Reba: We used two separate established published datasets that were developed by a historian, Tertius Chandler, and a political scientist, George Modelski. Both datasets were available only in text form and had not been geolocated, synthesized, or harmonized. Although they were published, they were not easily usable or accessible.

We have high confidence in the accuracy of the data, but also recognize that it has some errors, a few of which we have found. We know that the final dataset is temporally and spatially sparse. Temporally, there are gaps in measured or interpolated population values that are hundreds or thousands of years in duration.  Spatially, data points are also sparse for South Asian, South American, North American, and African cities. The dataset highlights the population values of important global cities during important time periods. Some of Chandler’s and Modelski’s population interpolation methods have also been critiqued such as the development of multipliers to interpolate population values, the use of soldiers to estimate city size, and the use of now outdated archeological records and methods. Limitations of the dataset are clearly outlined in the manuscript. However, we view this dataset as an important beginning compilation of a richer historical, global, city-level population database.

Scientific Data , Nature Publishing Group. Meredith Reba.

RG: Why is the dataset important? How does it help us better understand cities and population trends?

Reba: Before mapping this data, the only spatially explicit data available at a global scale was the United Nations World Urbanization Prospects, which provides population values, latitudes, and longitudes for places with populations of 300,000 or more, but only dated back to 1950 AD. Here, the earliest urban settlement population dates back to 3700 BC. This dataset can be used to look at time-slices of global populations for specific years or eras to determine regions of higher population density – or the data can be subset for specific countries, regions, or continents based on current or past border delineations. We can also look at population fluctuations of individual cities.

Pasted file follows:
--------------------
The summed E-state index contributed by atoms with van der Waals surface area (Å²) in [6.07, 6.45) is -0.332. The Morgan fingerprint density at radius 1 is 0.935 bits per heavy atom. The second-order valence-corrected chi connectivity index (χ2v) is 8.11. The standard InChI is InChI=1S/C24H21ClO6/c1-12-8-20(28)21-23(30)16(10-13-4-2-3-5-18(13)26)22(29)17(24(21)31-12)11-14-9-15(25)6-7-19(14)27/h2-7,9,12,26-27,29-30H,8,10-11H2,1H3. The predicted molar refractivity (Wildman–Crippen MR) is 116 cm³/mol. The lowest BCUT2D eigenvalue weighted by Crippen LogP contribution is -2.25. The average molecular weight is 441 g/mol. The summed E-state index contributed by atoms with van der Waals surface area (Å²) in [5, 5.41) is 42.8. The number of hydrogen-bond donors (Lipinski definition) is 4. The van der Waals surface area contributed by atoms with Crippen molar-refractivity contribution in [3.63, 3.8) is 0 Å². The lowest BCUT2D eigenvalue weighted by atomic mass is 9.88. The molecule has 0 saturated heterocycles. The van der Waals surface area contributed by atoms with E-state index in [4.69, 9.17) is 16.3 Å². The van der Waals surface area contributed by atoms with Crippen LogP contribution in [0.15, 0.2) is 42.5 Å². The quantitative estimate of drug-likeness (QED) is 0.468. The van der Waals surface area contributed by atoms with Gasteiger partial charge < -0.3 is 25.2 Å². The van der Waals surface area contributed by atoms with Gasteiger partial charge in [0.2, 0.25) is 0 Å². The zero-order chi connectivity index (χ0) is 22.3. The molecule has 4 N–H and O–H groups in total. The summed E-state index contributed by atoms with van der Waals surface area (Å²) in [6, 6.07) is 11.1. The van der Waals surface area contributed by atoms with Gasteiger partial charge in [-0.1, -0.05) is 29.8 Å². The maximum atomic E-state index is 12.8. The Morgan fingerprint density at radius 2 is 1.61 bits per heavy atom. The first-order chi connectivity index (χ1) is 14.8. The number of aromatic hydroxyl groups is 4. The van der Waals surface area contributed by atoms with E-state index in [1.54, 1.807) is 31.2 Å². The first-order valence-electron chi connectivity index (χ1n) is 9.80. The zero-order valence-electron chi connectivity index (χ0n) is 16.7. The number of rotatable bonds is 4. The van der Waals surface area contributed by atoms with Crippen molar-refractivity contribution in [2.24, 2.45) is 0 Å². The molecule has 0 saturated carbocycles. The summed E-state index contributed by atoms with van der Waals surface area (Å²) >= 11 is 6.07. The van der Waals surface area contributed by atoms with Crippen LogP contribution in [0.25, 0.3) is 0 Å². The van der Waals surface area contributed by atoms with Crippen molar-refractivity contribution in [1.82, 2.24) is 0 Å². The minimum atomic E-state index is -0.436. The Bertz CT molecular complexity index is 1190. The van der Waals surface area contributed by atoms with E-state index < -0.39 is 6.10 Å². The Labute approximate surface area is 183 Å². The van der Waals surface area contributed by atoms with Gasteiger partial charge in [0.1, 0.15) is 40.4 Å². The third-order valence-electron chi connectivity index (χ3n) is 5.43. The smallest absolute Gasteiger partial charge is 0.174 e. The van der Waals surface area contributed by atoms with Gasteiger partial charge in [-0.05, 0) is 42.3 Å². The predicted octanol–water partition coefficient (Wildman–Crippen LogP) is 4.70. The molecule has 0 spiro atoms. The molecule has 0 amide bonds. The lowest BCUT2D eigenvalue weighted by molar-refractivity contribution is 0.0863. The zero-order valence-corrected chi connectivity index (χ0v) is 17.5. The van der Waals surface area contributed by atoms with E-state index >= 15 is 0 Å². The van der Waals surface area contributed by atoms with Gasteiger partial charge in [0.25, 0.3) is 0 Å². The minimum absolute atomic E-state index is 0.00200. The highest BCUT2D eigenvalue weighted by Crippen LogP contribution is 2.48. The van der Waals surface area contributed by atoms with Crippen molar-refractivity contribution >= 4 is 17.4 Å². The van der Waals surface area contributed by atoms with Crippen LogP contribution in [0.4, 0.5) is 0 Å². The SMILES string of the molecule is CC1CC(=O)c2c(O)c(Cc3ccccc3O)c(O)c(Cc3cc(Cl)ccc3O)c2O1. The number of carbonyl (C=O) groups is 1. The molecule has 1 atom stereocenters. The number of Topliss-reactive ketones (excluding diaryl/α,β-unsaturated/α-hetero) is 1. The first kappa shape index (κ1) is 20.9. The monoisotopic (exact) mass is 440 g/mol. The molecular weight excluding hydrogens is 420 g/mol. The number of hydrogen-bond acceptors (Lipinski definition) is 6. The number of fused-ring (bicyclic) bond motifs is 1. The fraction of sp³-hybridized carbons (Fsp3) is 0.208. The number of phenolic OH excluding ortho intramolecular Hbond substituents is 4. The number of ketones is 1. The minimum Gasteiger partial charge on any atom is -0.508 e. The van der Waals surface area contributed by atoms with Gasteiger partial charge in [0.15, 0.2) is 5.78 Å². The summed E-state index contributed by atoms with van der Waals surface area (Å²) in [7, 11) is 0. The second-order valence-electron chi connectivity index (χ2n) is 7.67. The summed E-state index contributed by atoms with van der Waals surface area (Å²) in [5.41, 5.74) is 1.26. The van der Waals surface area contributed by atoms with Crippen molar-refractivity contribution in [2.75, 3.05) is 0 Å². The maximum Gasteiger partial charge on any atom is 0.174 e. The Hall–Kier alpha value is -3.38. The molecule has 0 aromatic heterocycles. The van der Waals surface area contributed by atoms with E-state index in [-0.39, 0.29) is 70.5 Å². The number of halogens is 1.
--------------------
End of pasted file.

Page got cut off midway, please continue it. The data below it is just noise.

For example, Istanbul, Turkey (formerly Constantinople) underwent a major period of population decline between AD 1057 and AD 1453. During this time the population dropped from approximately 300,000 to 45,000 due to a series of events including a city sacking by the Crusaders and a bout with the plague, while an earthquake and eruptions of Mt. Etna led to numerous oscillations in the population of Catania, Italy throughout history. Outbreaks of disease, natural disasters, fires, and battles/wars can be marked by some population shifts in the dataset and are good examples of how a geographic environment can shape urban populations and population dynamics. By spatially locating these cities, we can better understand the drivers of population changes, and conversely, the drivers of environmental change.

RG: What are some future uses of the dataset?

Reba: Pinpointing the size and location of human settlements can help researchers understand the evolving characteristics of the human species – particularly human interactions with the environment.  Perhaps the data can be used to answer questions about why certain settlements grew or declined when they did or the relationships between urban growth and resources. When combined with data on transport changes and urban extent, it could potentially help inform how important changes in technology have been for changes in urban density.

Featured image courtesy of rosario fiore.